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Questions tagged [popularity]

Topics related to the popularity of a term

0
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0answers
13 views

Is it bead art or beads art? (Popular Usage) [duplicate]

It seems that both terms are used to refer to beadwork but beads art seems really weird to me (think Dogs Food). To be clear, I am not only referring to the rules of usage. I would like to know what ...
-1
votes
1answer
69 views

Growing popular misuse or change in definition of the phrase “conspiracy theory”?

Has there been a subtle shift in the definition of the phrase "conspiracy theory" in recent years? I've noticed the phrase popping up occasionally in conversations or in online forums, YouTube, etc., ...
0
votes
2answers
88 views

A word used to describe something that is popular and generic

There is a word that for some reason I forgot. It is used to describe something that is popular, generic and people maybe only do it because it is popular. Like when you see someone’s playlist and ...
1
vote
1answer
34 views

Typed / written + why / by + (a) + phone

I'm translating the signature for the email App into English. I want it short but correct! I have tried different searches in Google and Linguee. However, none of the following possibilities seem ...
6
votes
1answer
72 views

Why did the present participle become more popular than a regular active verb?

I've been studying Latin by myself as a kid in middle school, and I've gotten fairly advanced with it. However, in Latin and most other languages, the present participle is/was almost never used in ...
5
votes
1answer
7k views

“Side effects”, or “Side-effects”? [duplicate]

Merriam-Webster implies both are correct: side effect (without hyphen) side-effect (with hyphen) Which is more common? My go-to litmus test, google searching both and comparing the number of ...
1
vote
1answer
85 views

Is there any authoritative source on the most popular words in English, and what percentage of written material they account for?

I ran across a couple claims that relatively only a few words make up most of the written material in English -- namely, that the most popular 100 words account from a third to a half of all content ...
3
votes
1answer
409 views

Is “executive assistant” still much rarer than “secretary”?

According to Google NGrams, the term "executive assistant" is much less common than "secretary". Even if I try prefixing both with "his", to avoid meanings such as Secretary-General of the UN, the ...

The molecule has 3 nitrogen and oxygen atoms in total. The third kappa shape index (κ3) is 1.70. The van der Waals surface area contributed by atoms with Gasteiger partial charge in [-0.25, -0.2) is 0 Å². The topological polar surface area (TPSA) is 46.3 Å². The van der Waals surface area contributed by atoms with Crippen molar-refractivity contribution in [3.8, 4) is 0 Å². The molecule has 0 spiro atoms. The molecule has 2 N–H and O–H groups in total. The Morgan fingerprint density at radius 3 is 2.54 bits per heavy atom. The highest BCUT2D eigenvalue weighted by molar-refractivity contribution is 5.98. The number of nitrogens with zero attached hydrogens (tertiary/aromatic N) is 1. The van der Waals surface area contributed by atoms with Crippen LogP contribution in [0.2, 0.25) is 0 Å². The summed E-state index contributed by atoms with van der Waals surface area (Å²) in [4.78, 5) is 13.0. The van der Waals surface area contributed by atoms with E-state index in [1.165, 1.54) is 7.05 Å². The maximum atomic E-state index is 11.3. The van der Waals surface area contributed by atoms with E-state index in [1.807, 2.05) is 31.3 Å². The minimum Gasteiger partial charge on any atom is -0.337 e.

2
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2answers
3k views

Does “He do what he do.” make grammatical sense?

According to a DMagazine.com headline, it reads: Ron Washington: He do what he do. Is there any case we have to use he do or does it mean something different?
2
votes
2answers
471 views

Safe as Houses - Popular consideration of this phrase's etymology

So as not to bury the lede (yes that's the spelling apparently): My question: According to the wiktionary the phrase "safe as houses" refers to something being as safe as investing in house ...
0
votes
2answers
164 views

Why is “Grab” so common in advertisments (and other places where it might not make much sense)?

We area bombarded by advertisements which say "grab these offers NOW !" or "grab 2 @ 20% Discount or grab 3 @ 30% Discount !". Dictionary meanings of Grab : Take hold of so as to seize, ...
2
votes
1answer
337 views

why was there a surge in the name 'Tiffany' in the late 1980s?

Last night Tiffany Porter won a gold medal for Britain in the European Athletics Championships (Womens 100m hurdles). It came as no surprise to discover that she began life as an American. Apart from ...
4
votes
1answer
150 views

Usage frequency for “gambit”

Not sure if the tag I've selected is appropriate. Feel free to correct. Google's definition of gambit is shown below. Interestingly, the ngram usage graph shows that the popularity of the term ...
2
votes
1answer
343 views

“<verb> off of” expressions [duplicate]

It seems there is a relatively recent trend of using expression "〈verb〉 off of": https://www.google.com/search?q=%22*+off+of%22 https://books.google.com/ngrams/graph?content=off+of&year_start=...
6
votes
3answers
218 views

Is ‘12ers’ well-established alias for 2012 Presidential candidate?

I puzzled over the first line of the article of December 9’s Time magazine titled "Des Moines Dust-Up", which reads; '12ers (minus Huntsman) square-off at Drake University for ABC News/Yahoo! News/...
0
votes
3answers
7k views

Strong Wind(s) or High Wind(s)?

Which one is more popular? I always used strong wind, but I found high winds also used some times.